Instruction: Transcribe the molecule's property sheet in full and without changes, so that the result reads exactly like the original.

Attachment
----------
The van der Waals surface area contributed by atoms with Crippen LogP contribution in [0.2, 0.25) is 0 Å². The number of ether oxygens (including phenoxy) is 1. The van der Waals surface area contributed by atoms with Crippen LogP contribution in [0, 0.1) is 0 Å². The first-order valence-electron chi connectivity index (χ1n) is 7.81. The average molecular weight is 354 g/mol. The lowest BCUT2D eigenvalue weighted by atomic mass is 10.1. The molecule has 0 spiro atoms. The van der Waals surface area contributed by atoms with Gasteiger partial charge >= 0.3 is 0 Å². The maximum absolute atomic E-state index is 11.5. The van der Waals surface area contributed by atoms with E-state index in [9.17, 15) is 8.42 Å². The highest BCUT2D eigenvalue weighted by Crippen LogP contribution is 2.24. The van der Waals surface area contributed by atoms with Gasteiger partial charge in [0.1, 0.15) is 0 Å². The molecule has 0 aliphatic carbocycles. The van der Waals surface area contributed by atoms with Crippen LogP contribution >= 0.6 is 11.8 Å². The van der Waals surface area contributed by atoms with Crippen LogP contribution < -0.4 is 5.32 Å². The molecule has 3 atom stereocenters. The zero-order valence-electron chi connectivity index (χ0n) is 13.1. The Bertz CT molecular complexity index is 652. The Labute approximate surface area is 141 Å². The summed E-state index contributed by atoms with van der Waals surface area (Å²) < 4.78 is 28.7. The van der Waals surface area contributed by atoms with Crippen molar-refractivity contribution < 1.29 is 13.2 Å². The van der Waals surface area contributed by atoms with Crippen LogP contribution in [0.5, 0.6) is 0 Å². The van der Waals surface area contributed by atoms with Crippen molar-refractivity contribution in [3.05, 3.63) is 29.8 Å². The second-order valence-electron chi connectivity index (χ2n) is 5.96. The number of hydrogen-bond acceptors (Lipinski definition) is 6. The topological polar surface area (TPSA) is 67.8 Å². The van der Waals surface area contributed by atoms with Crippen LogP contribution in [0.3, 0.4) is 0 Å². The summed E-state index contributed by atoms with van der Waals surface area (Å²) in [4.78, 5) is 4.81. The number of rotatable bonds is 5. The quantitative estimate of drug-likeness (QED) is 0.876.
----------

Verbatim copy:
The van der Waals surface area contributed by atoms with Crippen LogP contribution in [0.2, 0.25) is 0 Å². The number of ether oxygens (including phenoxy) is 1. The van der Waals surface area contributed by atoms with Crippen LogP contribution in [0, 0.1) is 0 Å². The first-order valence-electron chi connectivity index (χ1n) is 7.81. The average molecular weight is 354 g/mol. The lowest BCUT2D eigenvalue weighted by atomic mass is 10.1. The molecule has 0 spiro atoms. The van der Waals surface area contributed by atoms with Gasteiger partial charge >= 0.3 is 0 Å². The maximum absolute atomic E-state index is 11.5. The van der Waals surface area contributed by atoms with E-state index in [9.17, 15) is 8.42 Å². The highest BCUT2D eigenvalue weighted by Crippen LogP contribution is 2.24. The van der Waals surface area contributed by atoms with Gasteiger partial charge in [0.1, 0.15) is 0 Å². The molecule has 0 aliphatic carbocycles. The van der Waals surface area contributed by atoms with Crippen LogP contribution >= 0.6 is 11.8 Å². The van der Waals surface area contributed by atoms with Crippen LogP contribution < -0.4 is 5.32 Å². The molecule has 3 atom stereocenters. The zero-order valence-electron chi connectivity index (χ0n) is 13.1. The Bertz CT molecular complexity index is 652. The Labute approximate surface area is 141 Å². The summed E-state index contributed by atoms with van der Waals surface area (Å²) < 4.78 is 28.7. The van der Waals surface area contributed by atoms with Crippen molar-refractivity contribution < 1.29 is 13.2 Å². The van der Waals surface area contributed by atoms with Crippen LogP contribution in [0.5, 0.6) is 0 Å². The van der Waals surface area contributed by atoms with Crippen molar-refractivity contribution in [3.05, 3.63) is 29.8 Å². The second-order valence-electron chi connectivity index (χ2n) is 5.96. The number of hydrogen-bond acceptors (Lipinski definition) is 6. The topological polar surface area (TPSA) is 67.8 Å². The van der Waals surface area contributed by atoms with Crippen LogP contribution in [0.3, 0.4) is 0 Å². The summed E-state index contributed by atoms with van der Waals surface area (Å²) in [4.78, 5) is 4.81. The number of rotatable bonds is 5. The quantitative estimate of drug-likeness (QED) is 0.876.